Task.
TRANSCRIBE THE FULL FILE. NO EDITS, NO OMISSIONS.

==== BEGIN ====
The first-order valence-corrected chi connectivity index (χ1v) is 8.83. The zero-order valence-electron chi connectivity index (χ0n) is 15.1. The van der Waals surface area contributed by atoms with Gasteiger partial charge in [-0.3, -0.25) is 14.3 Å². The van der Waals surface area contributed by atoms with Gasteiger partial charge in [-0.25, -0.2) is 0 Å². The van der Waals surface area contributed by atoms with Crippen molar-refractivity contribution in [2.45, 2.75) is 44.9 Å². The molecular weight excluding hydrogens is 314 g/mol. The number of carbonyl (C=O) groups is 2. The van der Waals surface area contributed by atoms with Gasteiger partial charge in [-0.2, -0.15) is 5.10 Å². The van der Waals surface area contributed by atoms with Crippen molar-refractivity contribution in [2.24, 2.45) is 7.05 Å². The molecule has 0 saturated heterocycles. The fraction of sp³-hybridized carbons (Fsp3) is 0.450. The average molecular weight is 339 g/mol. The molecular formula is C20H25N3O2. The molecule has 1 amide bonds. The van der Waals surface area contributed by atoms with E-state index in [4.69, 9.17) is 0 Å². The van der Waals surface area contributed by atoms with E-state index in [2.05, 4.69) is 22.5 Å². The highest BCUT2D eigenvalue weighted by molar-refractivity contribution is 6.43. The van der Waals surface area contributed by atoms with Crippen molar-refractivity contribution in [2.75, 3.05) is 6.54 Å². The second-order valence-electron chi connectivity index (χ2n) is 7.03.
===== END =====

The first-order valence-corrected chi connectivity index (χ1v) is 8.83. The zero-order valence-electron chi connectivity index (χ0n) is 15.1. The van der Waals surface area contributed by atoms with Gasteiger partial charge in [-0.3, -0.25) is 14.3 Å². The van der Waals surface area contributed by atoms with Gasteiger partial charge in [-0.25, -0.2) is 0 Å². The van der Waals surface area contributed by atoms with Crippen molar-refractivity contribution in [2.45, 2.75) is 44.9 Å². The molecular weight excluding hydrogens is 314 g/mol. The number of carbonyl (C=O) groups is 2. The van der Waals surface area contributed by atoms with Gasteiger partial charge in [-0.2, -0.15) is 5.10 Å². The van der Waals surface area contributed by atoms with Crippen molar-refractivity contribution in [2.24, 2.45) is 7.05 Å². The molecule has 0 saturated heterocycles. The fraction of sp³-hybridized carbons (Fsp3) is 0.450. The average molecular weight is 339 g/mol. The molecular formula is C20H25N3O2. The molecule has 1 amide bonds. The van der Waals surface area contributed by atoms with E-state index in [4.69, 9.17) is 0 Å². The van der Waals surface area contributed by atoms with E-state index in [2.05, 4.69) is 22.5 Å². The highest BCUT2D eigenvalue weighted by molar-refractivity contribution is 6.43. The van der Waals surface area contributed by atoms with Crippen molar-refractivity contribution in [2.75, 3.05) is 6.54 Å². The second-order valence-electron chi connectivity index (χ2n) is 7.03.